Wisconsin Gov. Proposes Bucks Arena Funding Inglewood Likely To Vote On Proposed NFL Stadium Hillsborough County Hires Firm With MLB Ties NHL Jets' Downtown Development On Hold? White Sox Need To Capture Casual Fans Orioles Freeze Ticket Prices For This Season Tigers Rebrand Lower-Deck Seats At Comerica Bud Selig Settles Into New Role Rams Convert To Annual Tenant At Jones Dome Jays Extend Beeston Through '15
Upcoming Conferences and Events
DON'T DRINK THE WATER, OR EAT THE PEANUTS OR CRACKER JACKS
Published May 21, 1998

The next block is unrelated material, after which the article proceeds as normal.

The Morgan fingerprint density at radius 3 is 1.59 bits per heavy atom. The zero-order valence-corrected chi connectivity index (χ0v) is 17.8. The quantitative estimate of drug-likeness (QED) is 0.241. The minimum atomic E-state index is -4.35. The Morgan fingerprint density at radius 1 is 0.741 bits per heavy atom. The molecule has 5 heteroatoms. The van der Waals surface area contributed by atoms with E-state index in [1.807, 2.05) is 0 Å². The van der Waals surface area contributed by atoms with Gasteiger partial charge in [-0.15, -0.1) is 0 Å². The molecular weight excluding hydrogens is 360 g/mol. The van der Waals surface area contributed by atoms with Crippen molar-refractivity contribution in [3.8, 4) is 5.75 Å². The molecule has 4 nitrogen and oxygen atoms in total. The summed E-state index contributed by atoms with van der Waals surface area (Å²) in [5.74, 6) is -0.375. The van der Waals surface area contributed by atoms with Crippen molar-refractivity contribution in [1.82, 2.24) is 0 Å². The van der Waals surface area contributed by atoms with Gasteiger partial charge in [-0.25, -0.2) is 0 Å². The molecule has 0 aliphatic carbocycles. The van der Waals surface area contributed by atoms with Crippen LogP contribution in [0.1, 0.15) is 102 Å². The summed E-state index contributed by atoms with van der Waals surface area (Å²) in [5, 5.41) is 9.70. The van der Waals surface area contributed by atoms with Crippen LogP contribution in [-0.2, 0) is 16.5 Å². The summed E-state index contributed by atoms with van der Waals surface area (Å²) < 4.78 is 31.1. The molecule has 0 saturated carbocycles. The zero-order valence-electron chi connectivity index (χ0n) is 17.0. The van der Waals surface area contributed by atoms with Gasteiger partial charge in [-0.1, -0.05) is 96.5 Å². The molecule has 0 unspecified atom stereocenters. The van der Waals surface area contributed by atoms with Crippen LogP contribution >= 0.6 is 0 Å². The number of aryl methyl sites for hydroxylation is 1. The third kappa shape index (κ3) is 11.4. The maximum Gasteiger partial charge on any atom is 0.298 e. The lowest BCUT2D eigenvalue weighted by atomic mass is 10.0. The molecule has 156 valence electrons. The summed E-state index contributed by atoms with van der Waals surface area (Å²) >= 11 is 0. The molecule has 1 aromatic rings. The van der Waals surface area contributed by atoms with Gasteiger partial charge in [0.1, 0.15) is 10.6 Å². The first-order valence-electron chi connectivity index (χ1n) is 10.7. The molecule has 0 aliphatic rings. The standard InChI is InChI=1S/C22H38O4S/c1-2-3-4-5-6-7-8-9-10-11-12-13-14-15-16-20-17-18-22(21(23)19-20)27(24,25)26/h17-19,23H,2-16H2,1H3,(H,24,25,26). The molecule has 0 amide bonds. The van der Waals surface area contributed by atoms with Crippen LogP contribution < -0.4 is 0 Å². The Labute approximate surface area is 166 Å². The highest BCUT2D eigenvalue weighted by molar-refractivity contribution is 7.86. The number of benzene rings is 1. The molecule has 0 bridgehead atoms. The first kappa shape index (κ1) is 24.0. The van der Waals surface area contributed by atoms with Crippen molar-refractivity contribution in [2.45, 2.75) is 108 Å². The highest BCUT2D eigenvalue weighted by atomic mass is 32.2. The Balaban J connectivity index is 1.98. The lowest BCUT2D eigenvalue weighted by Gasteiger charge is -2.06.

An "Inside Edition" undercover investigation "found serious food safety problems at [MLB] parks all across the country," according to Matt Meagher. "IE" visited 15 MLB parks, and shot hidden-camera footage depicting apparent violations by food workers. Meagher: "We were looking for so-called critical violations, shoddy food handling and service practices the [FDA] says can lead to food-born illness." At Bank One Ballpark, Meagher found "hot dogs, burgers and chicken served at dangerously low temperatures." Meagher: "But it wasn't only Phoenix. At eight of the 15 stadiums, half of the foods we tested were below the 140- degree (FDA approved temperature) safety limit." Meagher said that food temperature "is just one problem," noting health inspection reports that found "rodents and cockroaches in Kansas City, flies in San Francisco, and rodent droppings" in the Astrodome. While Fenway Park was one of the ballparks that received a "clean bill of health" earlier this year, that was when it was inspected three days before opening day with "no food, no fans." "IE" found "dangerously low temperatures in nearly half the Fenway food we tested." Meagher: "We tried to get some answers from Aramark, the company that runs Fenway Park's food concessions. Instead, we got kicked out." "IE" was also kicked out of the concession areas at Yankee Stadium. Afterward, host Deborah Norville: "Concessionaires at Kansas City, Milwaukee and Phoenix all say that they periodically spot check their food, and that they are looking into our findings. Health officials in Boston say that they plan follow-up inspections" ("Inside Edition," 5/20).